The increasing insanity which has gripped Westminster politics was highlighted once again with an attack on EU immigration policies by a Conservative Party MP, who appeared not to realise that these policies are those of his own party.
Dominic Raab, MP for Esher & Walton, wrote a vitriolic column in the Telegraph titled “Failed immigration controls have brought rise in crime.”
In the article, Mr Raab discussed the fact that new figures have shown that the number of crimes committed by EU nationals in Britain has trebled within four years.
(Amongst the figures released was one which revealed that in some areas, up to a third of all drunken driving offences were committed by EU nationals, despite only making up around one percent of those regions’ populations).
Referring to the trebling of the crime rate by EU nationals, Mr Raab said that this is “an under-estimate, since it only includes offences resulting in a conviction.”
Mr Raab went on to rant against what he called the “fettering” by EU law of member states to deport foreign national criminals.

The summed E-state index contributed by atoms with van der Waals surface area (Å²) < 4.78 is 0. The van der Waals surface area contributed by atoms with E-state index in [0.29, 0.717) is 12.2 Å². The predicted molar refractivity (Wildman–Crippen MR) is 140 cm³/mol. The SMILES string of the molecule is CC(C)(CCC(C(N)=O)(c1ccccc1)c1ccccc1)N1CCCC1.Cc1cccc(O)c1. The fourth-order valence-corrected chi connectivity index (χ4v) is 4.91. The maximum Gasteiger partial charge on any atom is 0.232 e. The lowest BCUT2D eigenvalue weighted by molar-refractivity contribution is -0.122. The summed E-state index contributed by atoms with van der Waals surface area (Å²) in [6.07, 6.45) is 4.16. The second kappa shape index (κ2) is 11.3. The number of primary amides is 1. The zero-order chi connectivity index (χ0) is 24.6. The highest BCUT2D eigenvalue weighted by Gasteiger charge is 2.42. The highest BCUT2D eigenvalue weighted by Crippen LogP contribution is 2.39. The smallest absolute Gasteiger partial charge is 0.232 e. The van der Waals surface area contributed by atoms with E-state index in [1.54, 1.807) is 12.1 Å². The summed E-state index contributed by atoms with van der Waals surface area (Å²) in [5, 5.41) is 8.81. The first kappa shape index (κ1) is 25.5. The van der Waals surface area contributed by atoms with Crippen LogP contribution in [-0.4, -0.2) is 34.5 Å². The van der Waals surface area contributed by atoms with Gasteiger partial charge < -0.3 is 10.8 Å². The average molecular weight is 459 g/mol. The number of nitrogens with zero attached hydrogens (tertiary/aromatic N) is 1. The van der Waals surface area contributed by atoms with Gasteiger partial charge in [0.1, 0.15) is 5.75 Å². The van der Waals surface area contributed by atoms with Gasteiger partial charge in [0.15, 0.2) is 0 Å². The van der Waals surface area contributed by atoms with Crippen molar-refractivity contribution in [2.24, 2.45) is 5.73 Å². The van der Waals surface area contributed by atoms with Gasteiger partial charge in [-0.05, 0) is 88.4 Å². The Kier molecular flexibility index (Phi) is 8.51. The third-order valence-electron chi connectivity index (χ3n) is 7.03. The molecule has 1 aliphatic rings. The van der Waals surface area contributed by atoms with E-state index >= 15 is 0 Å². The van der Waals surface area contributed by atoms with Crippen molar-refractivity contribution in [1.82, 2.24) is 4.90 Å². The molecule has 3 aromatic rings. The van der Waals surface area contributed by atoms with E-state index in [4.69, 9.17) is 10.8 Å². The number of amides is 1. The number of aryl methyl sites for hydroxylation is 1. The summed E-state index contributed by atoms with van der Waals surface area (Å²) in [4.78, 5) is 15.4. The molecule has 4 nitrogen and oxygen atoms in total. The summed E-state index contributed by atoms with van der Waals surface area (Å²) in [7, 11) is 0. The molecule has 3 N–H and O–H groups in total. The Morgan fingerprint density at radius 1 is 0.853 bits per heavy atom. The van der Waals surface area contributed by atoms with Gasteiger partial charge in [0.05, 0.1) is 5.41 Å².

Mr Raab said he recalled the “failure to deport Learco Chindamo to Italy following the murder of head-teacher Stephen Lawrence – and expanding restrictions on deportation under the Human Rights Act.”
The Tory MP went on to blame the previous government for this situation—but there, of course, his logic broke down upon the rocks of hypocrisy.
Although the most recent EU influx did indeed take place under the previous Labour regime, the fact remains that it is also Tory party policy to embrace and remain in the EU.
Hence, it is monstrous hypocrisy on the part of a Tory MP to claim that the current situation is the result of the Labour Party. In reality, the overrunning of Britain’s criminal justice system as a result of EU immigration is the fault of all those parties who supported the creation of the European state — and that includes Mr Raab’s party.
The confused Tory MP went on to bemoan what would happen should Turkey join the EU—once again forgetting that it is his party’s official policy to support and encourage Turkey’s ascension to EU membership status.
“The coalition has inherited a perverse regime,” Mr Raab concluded in his column.
No, Mr Raab. The coalition did not ‘inherit’ a perverse regime. It is part of it, a vital component and active ingredient. If you had the courage of your convictions, you would leave it.